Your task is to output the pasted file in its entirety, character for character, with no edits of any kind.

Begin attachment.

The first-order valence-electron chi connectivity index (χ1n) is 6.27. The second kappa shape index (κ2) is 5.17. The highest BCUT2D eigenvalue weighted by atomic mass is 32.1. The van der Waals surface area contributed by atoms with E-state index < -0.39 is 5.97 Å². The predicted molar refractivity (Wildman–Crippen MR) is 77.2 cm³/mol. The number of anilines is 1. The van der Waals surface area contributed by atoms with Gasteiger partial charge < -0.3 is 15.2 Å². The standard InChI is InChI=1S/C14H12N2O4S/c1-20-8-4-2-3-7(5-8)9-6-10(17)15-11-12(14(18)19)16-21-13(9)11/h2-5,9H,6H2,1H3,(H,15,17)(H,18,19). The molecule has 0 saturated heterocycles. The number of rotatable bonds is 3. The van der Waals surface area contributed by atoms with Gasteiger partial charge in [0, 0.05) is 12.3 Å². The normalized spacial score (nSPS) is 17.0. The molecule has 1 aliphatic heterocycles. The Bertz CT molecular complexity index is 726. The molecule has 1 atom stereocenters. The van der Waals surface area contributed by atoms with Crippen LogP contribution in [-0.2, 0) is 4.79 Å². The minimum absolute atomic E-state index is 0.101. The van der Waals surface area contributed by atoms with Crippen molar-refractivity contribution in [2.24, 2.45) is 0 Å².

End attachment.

The first-order valence-electron chi connectivity index (χ1n) is 6.27. The second kappa shape index (κ2) is 5.17. The highest BCUT2D eigenvalue weighted by atomic mass is 32.1. The van der Waals surface area contributed by atoms with E-state index < -0.39 is 5.97 Å². The predicted molar refractivity (Wildman–Crippen MR) is 77.2 cm³/mol. The number of anilines is 1. The van der Waals surface area contributed by atoms with Gasteiger partial charge < -0.3 is 15.2 Å². The standard InChI is InChI=1S/C14H12N2O4S/c1-20-8-4-2-3-7(5-8)9-6-10(17)15-11-12(14(18)19)16-21-13(9)11/h2-5,9H,6H2,1H3,(H,15,17)(H,18,19). The molecule has 0 saturated heterocycles. The number of rotatable bonds is 3. The van der Waals surface area contributed by atoms with Gasteiger partial charge in [0, 0.05) is 12.3 Å². The normalized spacial score (nSPS) is 17.0. The molecule has 1 aliphatic heterocycles. The Bertz CT molecular complexity index is 726. The molecule has 1 atom stereocenters. The van der Waals surface area contributed by atoms with Crippen LogP contribution in [-0.2, 0) is 4.79 Å². The minimum absolute atomic E-state index is 0.101. The van der Waals surface area contributed by atoms with Crippen molar-refractivity contribution in [2.24, 2.45) is 0 Å².